The debate played out over years, but eventually, Unicode gave in. Their mandate is to encode language as it is actually used “in the wild”, as Unicode president Mark Davis puts it. And with tens of millions of Japanese cell-phone users slinging them in texts, there was plenty of evidence to show that emoji were being used in the real world. In fact, “emoji rewrote the rules on what a ‘letter’ was,” says Inoue. Nowadays, the basic standard for every emoji that appears on every cell phone is vetted and approved by the Consortium. (The precise style is left up to individual companies, which is why emoji’s appearances vary slightly across different phones and operating systems.)

So the way was paved for emoji to be unleashed on the world stage. Their inclusion as part of Apple’s iOS5 update in 2011 gave some seventy million potential users access to the little icons. Their rise after that was swift. In 2015, Oxford Dictionaries picked an emoji for its Word of the Year – “tears of joy” rather than the smiling pile of poo, for better or for worse. “It’s proof that emoji are being used as a form of writing around the world,” says Kurita. “It makes me very happy.”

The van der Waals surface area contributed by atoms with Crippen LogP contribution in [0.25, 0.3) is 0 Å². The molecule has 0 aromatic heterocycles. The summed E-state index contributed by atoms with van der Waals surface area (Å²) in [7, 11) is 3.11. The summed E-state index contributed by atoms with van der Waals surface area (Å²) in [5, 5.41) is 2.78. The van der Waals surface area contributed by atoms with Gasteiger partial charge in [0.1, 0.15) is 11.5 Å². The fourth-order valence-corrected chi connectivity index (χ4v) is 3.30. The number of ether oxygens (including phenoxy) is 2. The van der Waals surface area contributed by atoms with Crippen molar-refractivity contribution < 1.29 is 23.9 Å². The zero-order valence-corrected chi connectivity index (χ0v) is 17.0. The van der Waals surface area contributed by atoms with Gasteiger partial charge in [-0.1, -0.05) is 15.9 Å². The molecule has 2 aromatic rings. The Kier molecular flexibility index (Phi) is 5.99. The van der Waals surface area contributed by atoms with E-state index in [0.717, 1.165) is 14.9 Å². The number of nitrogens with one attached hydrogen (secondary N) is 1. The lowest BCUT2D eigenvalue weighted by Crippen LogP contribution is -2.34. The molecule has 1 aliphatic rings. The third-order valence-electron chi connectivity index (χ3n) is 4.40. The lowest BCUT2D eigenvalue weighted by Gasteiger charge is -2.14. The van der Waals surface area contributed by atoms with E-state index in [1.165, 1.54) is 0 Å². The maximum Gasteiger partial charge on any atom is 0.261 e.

These days, it is hard to imagine a world in which emoji aren’t part of our online communications. Although they were created in Japan, they are now part of the global lexicon – digital citizens of a complex world. This fact has spurred campaigns to diversify the glyphs from little monochromatic faces into a rainbow of skin tones and a variety of orientations to match the lives of millions of users around the globe. Occasionally these efforts have sparked controversy. “Apple’s new diverse emoji are even more problematic than before,” lamented a 2015 Washington Post editorial, explaining that new dark-skinned emoji were now being used to adorn racist screeds on social media. Meanwhile, that same year, the Russian government launched a formal investigation into Apple for violating the country’s notorious anti-gay laws. The culprit: a handful of same-sex emoji couples on its phones. Amidst a flurry of 😤 on social media, they backed down in early 2016.